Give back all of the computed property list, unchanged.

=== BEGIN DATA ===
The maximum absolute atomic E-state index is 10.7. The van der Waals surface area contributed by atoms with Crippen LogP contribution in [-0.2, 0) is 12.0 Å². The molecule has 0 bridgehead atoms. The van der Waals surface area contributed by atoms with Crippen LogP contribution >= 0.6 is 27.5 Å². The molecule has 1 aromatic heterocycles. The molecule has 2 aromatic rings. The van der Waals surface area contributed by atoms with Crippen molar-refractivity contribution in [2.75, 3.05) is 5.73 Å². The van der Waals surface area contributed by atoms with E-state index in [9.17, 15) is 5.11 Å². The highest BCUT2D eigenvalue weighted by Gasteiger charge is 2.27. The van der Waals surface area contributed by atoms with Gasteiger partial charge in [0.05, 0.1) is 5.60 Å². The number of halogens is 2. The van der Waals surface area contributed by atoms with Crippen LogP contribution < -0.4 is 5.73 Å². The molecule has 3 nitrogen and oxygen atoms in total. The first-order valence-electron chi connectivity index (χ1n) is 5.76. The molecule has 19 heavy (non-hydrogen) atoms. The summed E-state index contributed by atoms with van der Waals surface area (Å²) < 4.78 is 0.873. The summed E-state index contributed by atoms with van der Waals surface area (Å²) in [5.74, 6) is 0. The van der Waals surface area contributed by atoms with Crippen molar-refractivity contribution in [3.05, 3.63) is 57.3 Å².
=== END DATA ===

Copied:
The maximum absolute atomic E-state index is 10.7. The van der Waals surface area contributed by atoms with Crippen LogP contribution in [-0.2, 0) is 12.0 Å². The molecule has 0 bridgehead atoms. The van der Waals surface area contributed by atoms with Crippen LogP contribution >= 0.6 is 27.5 Å². The molecule has 1 aromatic heterocycles. The molecule has 2 aromatic rings. The van der Waals surface area contributed by atoms with Crippen molar-refractivity contribution in [2.75, 3.05) is 5.73 Å². The van der Waals surface area contributed by atoms with E-state index in [9.17, 15) is 5.11 Å². The highest BCUT2D eigenvalue weighted by Gasteiger charge is 2.27. The van der Waals surface area contributed by atoms with Gasteiger partial charge in [0.05, 0.1) is 5.60 Å². The number of halogens is 2. The van der Waals surface area contributed by atoms with Crippen LogP contribution < -0.4 is 5.73 Å². The molecule has 3 nitrogen and oxygen atoms in total. The first-order valence-electron chi connectivity index (χ1n) is 5.76. The molecule has 19 heavy (non-hydrogen) atoms. The summed E-state index contributed by atoms with van der Waals surface area (Å²) < 4.78 is 0.873. The summed E-state index contributed by atoms with van der Waals surface area (Å²) in [5.74, 6) is 0. The van der Waals surface area contributed by atoms with Crippen molar-refractivity contribution in [3.05, 3.63) is 57.3 Å².